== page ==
# Isometries or Isometry direction of $AdS_5 \times S^5$

This is a consequent question with my previous question https://physics.stackexchange.com/q /610501/

I want to know the isometries (or isometry direction) of $$AdS_5 \times S^5$$. Usually, when we consider Schwarzschild Black holes, time and angle are isometry direction.

Simply consider $$2-sphere$$, the metric is given by \begin{align} ds^2 = d\theta^2 + \sin^2(\theta) d\phi^2 \end{align} there are two generators of isometries, $$U = \partial_{\phi}, V = \partial_{\theta}$$.

So suppose I have $$AdS_5 \times S^5$$ in Poincare patch \begin{align} ds^2 = R^2 \left( \frac{dz^2}{z^2} - \frac{dt^2}{z^2} + \frac{d\vec{x}^2}{z^2}+ \cos^2(\theta) d \phi^2 + d\theta^2 + \sin^2(\theta) d \tilde{\Omega}_3^2 \right) \end{align} where $$d\vec{x}^2 = dx_1^2 + dx_2^2 + dx_3^2$$, then what is the isometry directions?

• On a sphere $\partial_\theta$ is not an isometry. Use Killing equation for the metric at hand to find isometry vectors – nwolijin Jan 29 at 10:33

The best way to see the isometries of $$AdS_5\times S^{5}$$ is to consider it as embedded in $$\mathbb{R}^{2,4}\times \mathbb{R}^{6}$$. The embedding is possible and it is given by the simple formulas

$$\eta_{MN}^{(2,4)}X^{M}X^{N}=-R^{2},\qquad \delta_{IJ}Y^{I}Y^{J}=R^{2}$$

where $$M=-1,0,1,2,3$$ are the directions of $$\mathbb{R}^{2,4}$$ and $$I=1,2,3,4,5,6$$ are the directions of $$\mathbb{R}^{6}$$. The $$\eta^{(1,4)}_{MN}$$ is the matrix $$\text{diag}(-1,-1,+1,+1,+1,+1)$$. I think it is pretty obvious that the equation above for $$Y^{I}$$ defines an $$S^{5}$$, so what may be new for you is that the equation for $$X^{M}$$ defines the $$AdS_5$$ space. One way to show that is to solve the constraint and see that the metric $$\eta_{MN}^{(2,4)}$$ inherent from the parent space $$\mathbb{R}^{2,4}$$ is the metric that defines your $$AdS_5$$ space.

The isometries are simply the obvious symmetries of the equation above, that is the $$SO(2,4)\times SO(6)$$ transformations that preserve the $$\eta_{MN}^{(2,4)}$$ and $$\delta_{IJ}$$ flat metrics.

We can also do something even better and recognize that $$AdS_5\times S^{5}$$ is an homogenous space, i.e. it is possible to start in an arbitrary point $$p_0$$ and reach a point $$p$$ just by isometry transformations! This means that if we fix an origin, let us say $$p_0$$, we can view our space as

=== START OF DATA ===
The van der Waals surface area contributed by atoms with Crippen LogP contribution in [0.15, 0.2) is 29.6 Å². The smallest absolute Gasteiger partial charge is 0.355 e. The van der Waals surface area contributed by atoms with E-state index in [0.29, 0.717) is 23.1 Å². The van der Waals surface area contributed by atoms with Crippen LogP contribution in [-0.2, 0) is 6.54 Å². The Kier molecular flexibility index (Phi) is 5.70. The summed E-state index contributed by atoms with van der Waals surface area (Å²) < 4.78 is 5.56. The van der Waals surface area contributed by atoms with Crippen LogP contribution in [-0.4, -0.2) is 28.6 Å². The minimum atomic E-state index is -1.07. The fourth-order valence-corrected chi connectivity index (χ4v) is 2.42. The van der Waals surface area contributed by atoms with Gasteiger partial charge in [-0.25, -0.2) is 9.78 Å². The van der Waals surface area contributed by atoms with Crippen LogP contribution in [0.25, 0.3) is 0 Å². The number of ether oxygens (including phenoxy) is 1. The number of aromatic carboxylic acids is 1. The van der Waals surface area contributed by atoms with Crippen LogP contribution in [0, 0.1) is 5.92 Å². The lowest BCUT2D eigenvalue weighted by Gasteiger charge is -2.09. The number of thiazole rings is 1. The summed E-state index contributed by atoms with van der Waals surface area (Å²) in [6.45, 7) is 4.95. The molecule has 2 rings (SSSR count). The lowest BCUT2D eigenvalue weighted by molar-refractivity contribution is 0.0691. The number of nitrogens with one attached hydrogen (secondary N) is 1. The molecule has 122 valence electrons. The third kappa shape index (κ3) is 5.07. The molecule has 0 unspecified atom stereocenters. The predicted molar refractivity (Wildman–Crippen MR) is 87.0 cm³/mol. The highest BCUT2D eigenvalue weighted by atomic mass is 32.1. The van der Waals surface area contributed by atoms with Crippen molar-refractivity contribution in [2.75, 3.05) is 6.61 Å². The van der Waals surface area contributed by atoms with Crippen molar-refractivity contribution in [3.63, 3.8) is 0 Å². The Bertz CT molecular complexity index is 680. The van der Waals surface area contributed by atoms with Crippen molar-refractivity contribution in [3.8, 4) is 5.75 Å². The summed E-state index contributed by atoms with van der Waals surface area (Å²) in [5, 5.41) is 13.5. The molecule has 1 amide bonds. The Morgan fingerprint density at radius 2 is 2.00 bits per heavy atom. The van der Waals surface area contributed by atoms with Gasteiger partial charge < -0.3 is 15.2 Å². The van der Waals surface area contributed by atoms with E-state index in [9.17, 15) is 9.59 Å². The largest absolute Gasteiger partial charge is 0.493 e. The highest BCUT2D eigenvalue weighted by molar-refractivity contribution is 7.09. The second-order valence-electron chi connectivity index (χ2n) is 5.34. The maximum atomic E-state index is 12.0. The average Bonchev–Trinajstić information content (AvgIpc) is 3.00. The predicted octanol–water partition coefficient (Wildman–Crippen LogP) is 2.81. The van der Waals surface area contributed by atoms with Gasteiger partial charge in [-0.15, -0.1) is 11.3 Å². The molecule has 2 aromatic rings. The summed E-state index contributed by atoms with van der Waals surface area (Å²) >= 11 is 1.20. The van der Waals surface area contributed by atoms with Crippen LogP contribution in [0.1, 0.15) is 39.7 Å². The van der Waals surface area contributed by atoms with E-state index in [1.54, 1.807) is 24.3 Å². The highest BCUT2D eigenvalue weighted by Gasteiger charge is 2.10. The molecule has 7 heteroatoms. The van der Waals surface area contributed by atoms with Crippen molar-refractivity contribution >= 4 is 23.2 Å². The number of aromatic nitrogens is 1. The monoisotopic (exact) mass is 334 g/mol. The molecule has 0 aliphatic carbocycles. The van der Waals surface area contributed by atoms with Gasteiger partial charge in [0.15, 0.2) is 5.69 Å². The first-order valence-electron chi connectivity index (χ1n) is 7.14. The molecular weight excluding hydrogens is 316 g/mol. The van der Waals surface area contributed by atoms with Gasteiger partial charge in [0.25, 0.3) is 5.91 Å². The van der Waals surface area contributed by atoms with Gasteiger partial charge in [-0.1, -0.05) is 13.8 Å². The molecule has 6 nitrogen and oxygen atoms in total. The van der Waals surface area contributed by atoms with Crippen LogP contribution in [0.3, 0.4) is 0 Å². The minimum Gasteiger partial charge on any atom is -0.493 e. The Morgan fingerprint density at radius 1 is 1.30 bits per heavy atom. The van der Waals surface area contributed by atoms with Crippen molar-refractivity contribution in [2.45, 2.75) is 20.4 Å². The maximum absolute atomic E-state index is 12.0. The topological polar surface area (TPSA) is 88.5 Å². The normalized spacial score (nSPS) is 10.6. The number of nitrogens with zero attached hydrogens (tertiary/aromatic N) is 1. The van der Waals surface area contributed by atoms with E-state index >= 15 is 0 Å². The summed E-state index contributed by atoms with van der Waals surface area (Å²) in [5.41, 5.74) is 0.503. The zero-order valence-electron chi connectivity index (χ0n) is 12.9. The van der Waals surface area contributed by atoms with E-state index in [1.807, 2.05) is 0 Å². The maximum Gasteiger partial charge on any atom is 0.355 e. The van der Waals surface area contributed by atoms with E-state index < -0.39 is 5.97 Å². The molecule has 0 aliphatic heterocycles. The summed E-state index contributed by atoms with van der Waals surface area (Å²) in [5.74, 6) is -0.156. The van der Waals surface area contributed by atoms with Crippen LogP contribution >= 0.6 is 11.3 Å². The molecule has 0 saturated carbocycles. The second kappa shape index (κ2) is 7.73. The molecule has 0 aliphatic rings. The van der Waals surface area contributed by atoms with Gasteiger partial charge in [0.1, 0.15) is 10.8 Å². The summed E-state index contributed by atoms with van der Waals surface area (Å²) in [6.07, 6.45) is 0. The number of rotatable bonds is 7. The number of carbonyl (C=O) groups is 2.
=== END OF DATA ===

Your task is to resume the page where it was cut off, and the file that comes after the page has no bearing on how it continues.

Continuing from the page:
$$AdS_5\times S^{5}= \frac{SO(2,4)\times SO(6)}{SO(1,4)\times SO(5)}$$

where the quotient is due to the fact that a subgroup of the isometry group preserve the origin $$p_0$$. Explicitly this goes as

$$p= g \star p_0,\qquad p,p_0\in AdS_5\times S^{5},\qquad g\in SO(2,4)\times SO(6)$$

where the subgroup $$SO(1,4)\times SO(5)$$ is determined by the equation

$$p_0=h\star p_0$$

Here, the operation $$\star$$ means that we are acting with the isometry element $$g$$ in $$p_0$$.

The subgroup in the quotient act as a gauge symmetry, i.e. a redundancy, and it must be fixed in order to pass through each point once. This gauge fixing is usually done by the exponential map, i.e. we do something like

$$p(\theta)=\exp( \theta^\alpha T_{\alpha})\star p_0$$

where the generators $$\{T_{\alpha}\}$$, are chosen in order to not generate $$SO(1,4)\times SO(5)$$ gauge orbits, so it is a good exercise to you to prove that $$\alpha=1,\dots ,10$$, i.e. that the number of generators should be ten.

Let us define $$g(\theta)=\exp( \theta^\alpha T_{\alpha})$$, then the Killing vectors $$v^{a}$$ associated to the generator $$T_{a}$$ of $$SO(2,4)\times SO(6)$$ will be given by

$$v^{a}(\theta)T_{a}= \left(g^{-1}(\theta)T_{a}g(\theta)\right)$$

If you want to obtain the Killing vectors of $$AdS_5\times S^{5}$$ in a particular coordinates you can try to view your coordinates as a gauge fixing of $$SO(1,4)\times SO(5)$$ of the coset above.